Opinion for the Court filed by WILKEY, Circuit Judge.
WILKEY, Circuit Judge:
Complainants the State of Alaska and Earth Resources Company of Alaska challenge a Federal Energy Regulatory Commission (FERC) order setting design specifications and initial capacity for the Alaska segment of the Alaska National Gas Transportation System. This system comprises an overland pipeline through Canada to transport natural gas from the Alaska North Slope to the lower forty-eight states. To expedite the approval and construction of the pipeline system Congress established a special procedural framework in the Alaska Natural Gas Transportation Act (ANGTA).1 Under the ANGTA courts possess only limited jurisdiction to review FERC orders concerning the pipeline system. We find that complainants do not state any claims properly within our limited jurisdiction. We therefore dismiss the petition.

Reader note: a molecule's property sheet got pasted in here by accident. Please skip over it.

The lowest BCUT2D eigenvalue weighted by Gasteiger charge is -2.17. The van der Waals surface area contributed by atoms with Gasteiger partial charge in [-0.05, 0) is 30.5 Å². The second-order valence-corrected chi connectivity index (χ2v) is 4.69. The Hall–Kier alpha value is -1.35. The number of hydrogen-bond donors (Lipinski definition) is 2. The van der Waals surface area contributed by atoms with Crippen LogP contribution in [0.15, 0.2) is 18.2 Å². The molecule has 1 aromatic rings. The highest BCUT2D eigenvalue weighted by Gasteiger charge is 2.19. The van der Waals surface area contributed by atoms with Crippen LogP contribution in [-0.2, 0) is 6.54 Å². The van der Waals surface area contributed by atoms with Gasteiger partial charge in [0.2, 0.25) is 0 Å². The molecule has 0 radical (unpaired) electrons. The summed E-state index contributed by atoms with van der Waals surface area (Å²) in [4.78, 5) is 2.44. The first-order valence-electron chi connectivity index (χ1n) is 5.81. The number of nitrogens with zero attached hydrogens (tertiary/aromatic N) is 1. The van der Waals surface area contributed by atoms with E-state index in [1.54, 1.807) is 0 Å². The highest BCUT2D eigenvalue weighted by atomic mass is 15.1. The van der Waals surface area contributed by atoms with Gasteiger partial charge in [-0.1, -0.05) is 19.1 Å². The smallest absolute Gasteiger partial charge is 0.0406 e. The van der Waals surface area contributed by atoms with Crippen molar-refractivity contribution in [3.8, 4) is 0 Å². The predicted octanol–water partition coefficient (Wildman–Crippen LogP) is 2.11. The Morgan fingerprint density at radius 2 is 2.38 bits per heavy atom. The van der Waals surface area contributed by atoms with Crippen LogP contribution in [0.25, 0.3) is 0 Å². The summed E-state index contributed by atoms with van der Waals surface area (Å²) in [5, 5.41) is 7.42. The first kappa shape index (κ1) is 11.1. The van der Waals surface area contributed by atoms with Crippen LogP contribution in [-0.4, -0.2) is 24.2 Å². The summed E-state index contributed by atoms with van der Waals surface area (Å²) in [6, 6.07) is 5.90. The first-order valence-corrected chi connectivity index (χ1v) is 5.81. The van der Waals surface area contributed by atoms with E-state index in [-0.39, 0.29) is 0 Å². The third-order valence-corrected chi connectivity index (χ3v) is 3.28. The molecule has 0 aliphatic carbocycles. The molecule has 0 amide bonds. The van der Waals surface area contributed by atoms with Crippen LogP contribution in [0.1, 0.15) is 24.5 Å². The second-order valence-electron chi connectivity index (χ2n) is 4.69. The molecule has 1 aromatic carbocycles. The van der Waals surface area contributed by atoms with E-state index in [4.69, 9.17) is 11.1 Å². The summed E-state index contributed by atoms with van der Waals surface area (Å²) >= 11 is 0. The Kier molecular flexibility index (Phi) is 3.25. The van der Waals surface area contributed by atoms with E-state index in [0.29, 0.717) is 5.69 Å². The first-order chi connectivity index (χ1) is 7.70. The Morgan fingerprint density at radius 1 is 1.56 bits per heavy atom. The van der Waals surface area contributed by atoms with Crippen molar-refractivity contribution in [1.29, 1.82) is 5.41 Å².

In September 1977, in accordance with procedures established by the ANGTA, the President approved a proposal for the nature and route of the Alaska Natural Gas Transportation System.2 The President's decision, subsequently ratified by Congress,3 left many specifics of the system open for later final decision by FERC and other agencies. Following the President's decision, FERC granted a conditional certificate of public convenience and necessity for the construction of the Alaskan segment of the system. On 2 March 1979 Alaskan Northwest Natural Gas Transportation Company applied to FERC for a final order approving design specifications for a forty-eight inch diameter pipeline with 1260 psig (pounds per square inch gauge) maximum working pressure. Alaskan Northwest, an intervenor in this case, is the successor to the company designated by the President's 1977 decision to construct and operate the Alaskan segment of the pipeline system.